Becky Uba umenyili
Children are indisputably the hope of the future of every nation. Thus, there is a need to train them on paths of good morals and a well-cultured lifestyle.
Globally, the call for proper upbringing of children (and youths) has assumed a clarion dimension such that any nation still in dearth of all the necessary steps to be taken to grant them a dignified nurturing must have its governance re-assessed.
In recent times, there have been numerous cases of abuse of all sorts on children worldwide, but particularly in Nigeria. Suffice it to say that the campaigns by some activists seem to have yielded little or no meaningful result in addressing the plethora of ill reports on the physical, social and psychic assaults rained on children.
To address these abuses, the Child Rights Act of 2003 stipulates several privileges to be accorded children in the country, ranging from the birth-to-kindergarten stage, nursery and primary school, and secondary level of education. A thumb rule of training shows very clearly with convictions that early grooming contributes to good formation. Therefore, it is expected that any child properly trained would become an asset to the family and nation at large.
Since the enactment of the Child Act 2003, most states have adopted the act (except Adamawa, Bauchi, Gombe, Jigawa, Kebbi, Yobe, Kano and Zamfara states).
This means that 28 states out of the 36 states in the country have adopted the act; well, what can we show for it?
If the stipulations in the act are observed and duly implemented by the greater number of states that have adopted the act, it would ordinarily have created a form of endearment to others that are yet to adopt it. However, incidents prove that the rate of abuse of children even in these states that have adopted the act is so alarming that one wonders whether the act is in force or not.
Presently, we live in a generation where abuses seem to have assumed normalcy that would beat the imagination of any orthodox person or body to wonder if we still live in the same world where morale discipline was upheld in a deified manner by parents. It’s no longer news that physical molestation of children, sexual harassment/assault even in homes by the same family members, and unwholesome exposure to economic and social dangers constitute the day-to-day story of a higher percentage of the average Nigerian child.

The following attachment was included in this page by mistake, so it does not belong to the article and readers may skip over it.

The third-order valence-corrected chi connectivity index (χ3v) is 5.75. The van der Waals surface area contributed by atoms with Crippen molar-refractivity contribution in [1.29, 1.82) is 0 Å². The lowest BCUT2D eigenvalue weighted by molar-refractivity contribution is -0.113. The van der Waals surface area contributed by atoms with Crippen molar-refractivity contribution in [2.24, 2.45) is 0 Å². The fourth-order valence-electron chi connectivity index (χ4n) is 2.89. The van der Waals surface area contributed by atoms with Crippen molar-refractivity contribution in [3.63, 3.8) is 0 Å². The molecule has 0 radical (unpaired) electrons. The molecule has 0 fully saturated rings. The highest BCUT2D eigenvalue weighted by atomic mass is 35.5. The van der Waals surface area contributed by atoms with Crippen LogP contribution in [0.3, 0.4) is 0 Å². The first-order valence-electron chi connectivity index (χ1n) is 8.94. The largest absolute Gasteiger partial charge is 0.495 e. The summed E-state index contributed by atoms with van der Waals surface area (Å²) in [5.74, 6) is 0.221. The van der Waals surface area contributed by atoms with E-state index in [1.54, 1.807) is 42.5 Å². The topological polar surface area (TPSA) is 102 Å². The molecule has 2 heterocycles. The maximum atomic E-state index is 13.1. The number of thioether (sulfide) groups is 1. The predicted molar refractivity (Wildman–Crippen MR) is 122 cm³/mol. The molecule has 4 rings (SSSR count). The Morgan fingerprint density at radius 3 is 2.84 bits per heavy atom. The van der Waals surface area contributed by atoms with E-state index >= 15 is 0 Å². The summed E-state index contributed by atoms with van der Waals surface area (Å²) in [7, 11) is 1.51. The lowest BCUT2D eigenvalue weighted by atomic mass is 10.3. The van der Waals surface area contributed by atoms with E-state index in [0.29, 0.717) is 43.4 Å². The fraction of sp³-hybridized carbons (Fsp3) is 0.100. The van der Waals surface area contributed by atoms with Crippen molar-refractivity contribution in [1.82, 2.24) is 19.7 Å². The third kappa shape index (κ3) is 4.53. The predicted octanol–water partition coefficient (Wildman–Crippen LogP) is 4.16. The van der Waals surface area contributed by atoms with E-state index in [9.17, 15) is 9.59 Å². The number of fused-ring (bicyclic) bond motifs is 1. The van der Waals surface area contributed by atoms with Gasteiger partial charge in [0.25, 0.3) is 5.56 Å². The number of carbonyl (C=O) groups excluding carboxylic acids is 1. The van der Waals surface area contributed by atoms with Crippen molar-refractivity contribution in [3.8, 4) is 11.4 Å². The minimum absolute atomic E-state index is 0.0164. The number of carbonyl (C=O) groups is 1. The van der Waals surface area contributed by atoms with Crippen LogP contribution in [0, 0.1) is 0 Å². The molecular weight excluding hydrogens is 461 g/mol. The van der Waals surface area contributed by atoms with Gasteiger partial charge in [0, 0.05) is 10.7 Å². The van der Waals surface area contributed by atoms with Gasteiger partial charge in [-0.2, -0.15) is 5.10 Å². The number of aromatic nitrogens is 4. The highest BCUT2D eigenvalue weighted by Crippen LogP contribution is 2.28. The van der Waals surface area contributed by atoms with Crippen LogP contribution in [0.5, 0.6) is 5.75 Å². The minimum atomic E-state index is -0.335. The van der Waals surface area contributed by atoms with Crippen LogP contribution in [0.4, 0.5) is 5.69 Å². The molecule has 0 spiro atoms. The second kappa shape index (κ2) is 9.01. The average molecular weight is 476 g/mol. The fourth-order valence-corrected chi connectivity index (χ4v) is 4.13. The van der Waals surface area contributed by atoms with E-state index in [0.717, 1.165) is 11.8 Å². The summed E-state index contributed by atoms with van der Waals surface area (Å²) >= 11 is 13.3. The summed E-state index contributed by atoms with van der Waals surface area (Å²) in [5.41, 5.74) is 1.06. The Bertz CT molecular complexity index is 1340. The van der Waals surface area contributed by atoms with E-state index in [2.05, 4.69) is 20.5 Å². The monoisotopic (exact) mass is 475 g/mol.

One would ordinarily tend to assume that such abuses would be found only in low-income homes and setting but alas, that is not so as recent developments point out the hidden ugly sides of some high and mighty in the society (influential homes, posh schools and even religious circles).
As children marked their special day on May 27, it’s important all hands must be on deck to objectively address the many issues of abuses and security lapses that confront these innocent ones and propel them to a dangerous future devoid of sheer goodness, which naturally ought to flow from right tutelage.
A more dangerous situation where children do whatever catches their fancy. No thanks to the pollution of the atmosphere caused by social media and its ‘juicy-toxic’ effects. Entertainments (games, movies, music, publications) have promoted and glamorised social ills. Regulations have not prevented an avalanche of detrimental materials from reaching youths. The Internet has worsened the situation. While enforcement of the set rules must be encouraged at all levels, it is equally important that the government (at all levels) should encourage good publications and educative programmes through research and sponsorship.
The corporate bodies and organised private groups must also include this task in their social responsibility departments. Schools and religious bodies must also play their part in this character formation scheme. Of course, parents are and remain the first tutors of basic morals, especially at an age when it’s easier to develop disciplinary tenets in the children.
Experts think the best way to celebrate the children is to eliminate all sorts of dangers (both present and potential) that line up their paths and engage them meaningfully for a better tomorrow.